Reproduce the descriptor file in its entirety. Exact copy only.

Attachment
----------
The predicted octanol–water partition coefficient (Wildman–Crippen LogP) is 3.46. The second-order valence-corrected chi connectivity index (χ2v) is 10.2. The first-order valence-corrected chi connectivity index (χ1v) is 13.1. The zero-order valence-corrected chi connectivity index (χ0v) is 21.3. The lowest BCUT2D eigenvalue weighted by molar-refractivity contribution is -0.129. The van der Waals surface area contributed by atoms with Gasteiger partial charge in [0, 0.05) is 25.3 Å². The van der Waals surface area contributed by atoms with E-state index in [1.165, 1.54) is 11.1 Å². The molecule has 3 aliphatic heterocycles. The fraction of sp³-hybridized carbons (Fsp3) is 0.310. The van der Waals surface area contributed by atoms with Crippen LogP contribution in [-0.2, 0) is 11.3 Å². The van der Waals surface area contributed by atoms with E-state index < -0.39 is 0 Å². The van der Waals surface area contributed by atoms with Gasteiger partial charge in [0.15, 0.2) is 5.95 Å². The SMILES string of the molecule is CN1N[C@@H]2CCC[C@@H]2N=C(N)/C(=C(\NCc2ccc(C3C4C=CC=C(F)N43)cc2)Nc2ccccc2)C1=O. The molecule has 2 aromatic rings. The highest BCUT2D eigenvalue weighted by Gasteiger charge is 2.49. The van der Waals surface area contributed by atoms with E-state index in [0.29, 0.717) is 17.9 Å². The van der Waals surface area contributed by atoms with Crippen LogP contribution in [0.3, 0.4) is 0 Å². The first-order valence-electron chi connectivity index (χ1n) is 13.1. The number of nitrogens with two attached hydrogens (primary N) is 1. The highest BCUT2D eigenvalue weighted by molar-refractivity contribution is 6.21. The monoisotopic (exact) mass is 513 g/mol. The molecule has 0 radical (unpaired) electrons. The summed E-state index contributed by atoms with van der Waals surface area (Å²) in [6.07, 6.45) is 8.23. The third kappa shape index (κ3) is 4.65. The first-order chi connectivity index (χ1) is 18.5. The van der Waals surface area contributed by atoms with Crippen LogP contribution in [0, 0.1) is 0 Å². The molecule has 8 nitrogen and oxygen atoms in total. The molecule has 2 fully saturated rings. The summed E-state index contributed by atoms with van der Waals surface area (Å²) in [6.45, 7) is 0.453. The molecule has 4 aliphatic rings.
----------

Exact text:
The predicted octanol–water partition coefficient (Wildman–Crippen LogP) is 3.46. The second-order valence-corrected chi connectivity index (χ2v) is 10.2. The first-order valence-corrected chi connectivity index (χ1v) is 13.1. The zero-order valence-corrected chi connectivity index (χ0v) is 21.3. The lowest BCUT2D eigenvalue weighted by molar-refractivity contribution is -0.129. The van der Waals surface area contributed by atoms with Gasteiger partial charge in [0, 0.05) is 25.3 Å². The van der Waals surface area contributed by atoms with E-state index in [1.165, 1.54) is 11.1 Å². The molecule has 3 aliphatic heterocycles. The fraction of sp³-hybridized carbons (Fsp3) is 0.310. The van der Waals surface area contributed by atoms with Crippen LogP contribution in [-0.2, 0) is 11.3 Å². The van der Waals surface area contributed by atoms with E-state index < -0.39 is 0 Å². The van der Waals surface area contributed by atoms with Gasteiger partial charge in [0.15, 0.2) is 5.95 Å². The SMILES string of the molecule is CN1N[C@@H]2CCC[C@@H]2N=C(N)/C(=C(\NCc2ccc(C3C4C=CC=C(F)N43)cc2)Nc2ccccc2)C1=O. The molecule has 2 aromatic rings. The highest BCUT2D eigenvalue weighted by Gasteiger charge is 2.49. The van der Waals surface area contributed by atoms with E-state index in [0.29, 0.717) is 17.9 Å². The van der Waals surface area contributed by atoms with Crippen LogP contribution in [0.3, 0.4) is 0 Å². The first-order valence-electron chi connectivity index (χ1n) is 13.1. The number of nitrogens with two attached hydrogens (primary N) is 1. The highest BCUT2D eigenvalue weighted by molar-refractivity contribution is 6.21. The monoisotopic (exact) mass is 513 g/mol. The molecule has 0 radical (unpaired) electrons. The summed E-state index contributed by atoms with van der Waals surface area (Å²) in [6.07, 6.45) is 8.23. The third kappa shape index (κ3) is 4.65. The first-order chi connectivity index (χ1) is 18.5. The van der Waals surface area contributed by atoms with Crippen LogP contribution in [0, 0.1) is 0 Å². The molecule has 8 nitrogen and oxygen atoms in total. The molecule has 2 fully saturated rings. The summed E-state index contributed by atoms with van der Waals surface area (Å²) in [6.45, 7) is 0.453. The molecule has 4 aliphatic rings.